New parents in the Ningxia Hui autonomous region could benefit from more paid leave under family welfare guidelines that took effect last month.
A couple hold their children, an infant daughter and her 18-month-old brother, in Shenyang, Liaoning province, on Jan 3, 2016. (Photo: China Daily)
Adopted by the regional legislature, the guidelines call on local employers to grant an extra 10 days of paid leave a year to both parents of children aged 3 and younger so that families can spend more quality time together.
Men in Ningxia already enjoy 25 days of paid leave during their wives' five-month maternity leave.
That statutory paternal leave, exclusive of national holidays and weekends, is longer than the 15-day average in central and eastern provinces.
Ningxia's women's federation, which proposed the directive, said approval of the leave would be at the discretion of employers.
The leave was recommended in the hope that businesses would voluntarily give employees more opportunities to foster their young children, the federation said.
In China, many parents work in big cities and leave their children in the care of retired grandparents in their hometowns after maternity leave.
A 2017 report by national health authorities and Babytree, which runs an online forum focused on child rearing, said 45 percent of families with a collective income of 10,000 to 30,000 yuan ($1,400 to 4,200) a month entrusted their children under age 3 to relatives. For families earning more than 30,000 yuan a month, the average was slightly lower at over 42 percent.
The research also found children raised by parents outperformed those raised by relatives or nannies in critical capabilities including communication, recognition and socialization.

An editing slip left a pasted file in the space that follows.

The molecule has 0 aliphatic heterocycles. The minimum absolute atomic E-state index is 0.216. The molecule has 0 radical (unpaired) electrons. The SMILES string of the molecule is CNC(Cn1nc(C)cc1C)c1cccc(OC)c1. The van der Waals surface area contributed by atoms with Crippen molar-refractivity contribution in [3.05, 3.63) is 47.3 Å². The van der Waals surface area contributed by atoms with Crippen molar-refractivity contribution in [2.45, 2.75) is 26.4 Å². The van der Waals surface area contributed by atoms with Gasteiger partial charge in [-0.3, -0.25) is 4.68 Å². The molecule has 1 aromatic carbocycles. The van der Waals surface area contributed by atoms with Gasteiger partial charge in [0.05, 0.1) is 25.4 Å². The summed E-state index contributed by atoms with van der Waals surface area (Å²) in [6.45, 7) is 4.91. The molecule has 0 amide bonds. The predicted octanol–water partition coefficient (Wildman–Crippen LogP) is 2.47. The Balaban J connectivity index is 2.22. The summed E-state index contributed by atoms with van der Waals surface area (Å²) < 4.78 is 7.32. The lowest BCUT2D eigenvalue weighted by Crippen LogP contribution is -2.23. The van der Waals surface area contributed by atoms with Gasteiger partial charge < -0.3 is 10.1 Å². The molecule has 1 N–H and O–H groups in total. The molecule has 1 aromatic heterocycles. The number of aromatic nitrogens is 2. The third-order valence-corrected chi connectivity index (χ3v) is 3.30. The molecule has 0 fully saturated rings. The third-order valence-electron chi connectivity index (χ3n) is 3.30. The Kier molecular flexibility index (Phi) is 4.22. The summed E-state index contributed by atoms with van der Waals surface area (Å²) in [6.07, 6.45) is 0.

The downsides of parental absence have created a dilemma for couples wanting to have a second child after China relaxed its family planning policy in recent years to combat a declining birthrate and rapidly aging population.
Yinchuan resident Zhao Zhijie, whose wife is expecting their second child, said they had put off the decision to increase the size of their family because of concerns that the time required to raise young children would affect their careers.
"Couples seeking a second child are usually in the prime of their careers," he said. "It's not good to leave everything to my parents and in-laws."
Because the guidelines are simply a recommendation, Zhao and many others worry employers will have little incentive to comply.
Gao Hongmei, a mother of two who runs a travel agency in Yinchuan, said companies, especially private ones, were unlikely to approve 10 days' leave in one go without jeopardizing employees' year-end bonuses.
She suggested couples should break the 10 days' leave into several shorter periods to reduce the impact on employers' operations and make approval more likely.
"That will be a win-win solution," she said.
Zhou Wenying, director of the rights department at the regional women's federation, said making the leave optional was a way to give enterprises in the region more room to address the issue.
"Child rearing is crucial and it needs support from government, employers and parents," she said. "We hope the new guideline can help instill a new concept in society, rather than impose a burden on enterprises."
The region's latest Bulletin of National Economic and Social Development, released in April, showed that hundreds of thousands of rural Ningxia residents work in other parts of the country. They will not be covered by the guideline, even though the children they leave behind may lack effective guardianship and are considered among those most vulnerable to neglect.